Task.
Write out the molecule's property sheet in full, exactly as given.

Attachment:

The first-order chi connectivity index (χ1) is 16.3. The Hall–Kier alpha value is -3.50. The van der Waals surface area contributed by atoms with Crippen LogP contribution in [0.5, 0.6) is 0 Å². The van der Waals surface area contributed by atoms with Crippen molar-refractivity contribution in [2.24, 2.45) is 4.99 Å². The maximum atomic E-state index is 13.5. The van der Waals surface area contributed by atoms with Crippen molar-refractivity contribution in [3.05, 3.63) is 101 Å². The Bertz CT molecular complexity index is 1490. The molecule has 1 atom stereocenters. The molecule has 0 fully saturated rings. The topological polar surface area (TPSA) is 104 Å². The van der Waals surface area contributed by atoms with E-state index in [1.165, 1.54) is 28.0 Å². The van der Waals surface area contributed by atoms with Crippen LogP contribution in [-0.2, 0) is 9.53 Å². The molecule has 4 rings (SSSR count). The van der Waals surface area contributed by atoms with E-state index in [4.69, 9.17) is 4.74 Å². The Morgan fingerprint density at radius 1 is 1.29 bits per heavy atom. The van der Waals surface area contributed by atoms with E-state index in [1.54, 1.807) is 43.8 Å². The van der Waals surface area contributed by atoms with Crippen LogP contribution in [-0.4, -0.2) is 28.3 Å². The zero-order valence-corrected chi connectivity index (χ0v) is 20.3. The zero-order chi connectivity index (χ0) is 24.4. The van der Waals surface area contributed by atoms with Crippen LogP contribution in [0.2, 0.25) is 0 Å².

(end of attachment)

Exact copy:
The first-order chi connectivity index (χ1) is 16.3. The Hall–Kier alpha value is -3.50. The van der Waals surface area contributed by atoms with Crippen LogP contribution in [0.5, 0.6) is 0 Å². The van der Waals surface area contributed by atoms with Crippen molar-refractivity contribution in [2.24, 2.45) is 4.99 Å². The maximum atomic E-state index is 13.5. The van der Waals surface area contributed by atoms with Crippen molar-refractivity contribution in [3.05, 3.63) is 101 Å². The Bertz CT molecular complexity index is 1490. The molecule has 1 atom stereocenters. The molecule has 0 fully saturated rings. The topological polar surface area (TPSA) is 104 Å². The van der Waals surface area contributed by atoms with E-state index in [1.165, 1.54) is 28.0 Å². The van der Waals surface area contributed by atoms with Crippen LogP contribution in [-0.2, 0) is 9.53 Å². The molecule has 4 rings (SSSR count). The van der Waals surface area contributed by atoms with E-state index in [4.69, 9.17) is 4.74 Å². The Morgan fingerprint density at radius 1 is 1.29 bits per heavy atom. The van der Waals surface area contributed by atoms with E-state index in [1.54, 1.807) is 43.8 Å². The van der Waals surface area contributed by atoms with Crippen LogP contribution in [-0.4, -0.2) is 28.3 Å². The zero-order valence-corrected chi connectivity index (χ0v) is 20.3. The zero-order chi connectivity index (χ0) is 24.4. The van der Waals surface area contributed by atoms with Crippen LogP contribution in [0.2, 0.25) is 0 Å².